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Is Your Local GP Surgery In Trouble?

The Care Quality Commission (CQC) have recently announced that the special measure regime being used to monitor hospitals will now be rolled out to GP surgeries across England. This will be the first time that GP surgeries go under scrutiny through a national failure regime.

If a GP practice is given the lowest rating in the system which is ‘inadequate’ they will be given 6 months or a year to resolve their issues or they will face closure.

The Chief Inspector of the CQC- Professor Steve Field, has spoken out about the new regime stating that most practices do provide great care for patients, however the minority of surgeries that provide a poor level of care to patients cannot be allowed to continue.

The new inspections will commence in October and by March 2016 the CQC expect to have inspected nearly 8,000 surgeries.

In previous circumstances, the GP practices would have just had to state if they were compliant with a core set of standards, now they will be given a rating of either outstanding, good, requires improvement or inadequate.    

If a surgery is rated inadequate, they will be given 6 months to improve. If after this time they remain in the bottom rank they will then be placed in special measures and given a further 6 months. In extreme circumstances where they are serious issues raised about a surgery from the offset they can be placed in special measures immediately.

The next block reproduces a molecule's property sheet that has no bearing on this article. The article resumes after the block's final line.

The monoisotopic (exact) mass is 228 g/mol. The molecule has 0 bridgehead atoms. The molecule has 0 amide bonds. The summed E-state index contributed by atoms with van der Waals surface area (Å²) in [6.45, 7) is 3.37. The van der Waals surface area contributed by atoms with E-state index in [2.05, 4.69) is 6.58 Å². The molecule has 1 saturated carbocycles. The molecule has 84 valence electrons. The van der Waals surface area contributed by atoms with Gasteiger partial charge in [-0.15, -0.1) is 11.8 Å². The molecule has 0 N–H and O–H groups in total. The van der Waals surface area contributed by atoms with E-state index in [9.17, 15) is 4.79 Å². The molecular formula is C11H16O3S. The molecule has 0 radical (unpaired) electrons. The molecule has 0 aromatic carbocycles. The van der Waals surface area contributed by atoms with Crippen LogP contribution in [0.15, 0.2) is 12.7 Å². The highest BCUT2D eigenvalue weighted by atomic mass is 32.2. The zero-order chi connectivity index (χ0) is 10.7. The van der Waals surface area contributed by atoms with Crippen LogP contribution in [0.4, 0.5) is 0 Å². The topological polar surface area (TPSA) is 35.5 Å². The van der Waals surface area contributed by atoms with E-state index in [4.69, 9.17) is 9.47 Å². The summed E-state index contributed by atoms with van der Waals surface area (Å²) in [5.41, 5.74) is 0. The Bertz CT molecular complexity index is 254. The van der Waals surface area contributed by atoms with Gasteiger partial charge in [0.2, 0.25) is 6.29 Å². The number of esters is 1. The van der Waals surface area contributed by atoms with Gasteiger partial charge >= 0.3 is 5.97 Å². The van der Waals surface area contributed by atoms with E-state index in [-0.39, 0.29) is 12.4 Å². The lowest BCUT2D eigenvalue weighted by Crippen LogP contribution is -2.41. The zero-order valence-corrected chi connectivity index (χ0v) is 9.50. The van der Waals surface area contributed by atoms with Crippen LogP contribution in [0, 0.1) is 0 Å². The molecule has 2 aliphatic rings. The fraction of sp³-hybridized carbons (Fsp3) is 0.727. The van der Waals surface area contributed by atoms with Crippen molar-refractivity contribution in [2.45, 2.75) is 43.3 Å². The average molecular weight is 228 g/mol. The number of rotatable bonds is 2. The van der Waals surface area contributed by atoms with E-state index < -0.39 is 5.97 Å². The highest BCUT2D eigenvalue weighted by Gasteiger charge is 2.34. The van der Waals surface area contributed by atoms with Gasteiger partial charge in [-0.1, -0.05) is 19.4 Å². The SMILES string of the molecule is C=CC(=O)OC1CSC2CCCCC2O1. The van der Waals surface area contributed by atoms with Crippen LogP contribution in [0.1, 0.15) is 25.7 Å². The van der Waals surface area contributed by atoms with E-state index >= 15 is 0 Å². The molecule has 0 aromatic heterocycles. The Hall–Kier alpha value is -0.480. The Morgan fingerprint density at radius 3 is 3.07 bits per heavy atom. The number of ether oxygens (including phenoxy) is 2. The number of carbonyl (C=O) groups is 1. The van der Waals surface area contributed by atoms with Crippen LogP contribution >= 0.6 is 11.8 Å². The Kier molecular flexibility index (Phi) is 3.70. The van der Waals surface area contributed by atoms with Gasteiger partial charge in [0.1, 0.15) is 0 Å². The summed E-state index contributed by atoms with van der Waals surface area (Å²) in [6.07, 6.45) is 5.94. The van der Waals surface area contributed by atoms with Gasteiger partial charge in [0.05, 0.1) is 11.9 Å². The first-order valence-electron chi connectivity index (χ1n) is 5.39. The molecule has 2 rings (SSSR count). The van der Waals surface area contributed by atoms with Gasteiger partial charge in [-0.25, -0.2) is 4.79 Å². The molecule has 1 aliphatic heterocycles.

Whilst the practice is in the special measures phase they will be given support- which has not yet been decided- to help turn themselves around. In the current regime for hospitals, this means partnering up with another local well running trust and having extra senior managers put in place.

If a GP practice still fails to improve whilst in special measures this will mean either the CQC will remove its registration or the NHS terminating its contract- both result in the surgery no longer being able to run. For the patients of that surgery it means either moving to another local practice or alternative GP’s coming in and taking over the previous surgery.

This latest announcement has received both positive and negative feedback as some say it is right that GP’s are held accountable for poor care whereas others state that most GP failures are a result of the environment and funding.

Are you a GP surgery or an employee, how will you be affected by these announcements?

Or are you a patient, how do you think your local practice will fair under the new regime?

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If you would like any advice in regards to DBS checks for GP surgeries please give our advisors a call on 01254 355688.

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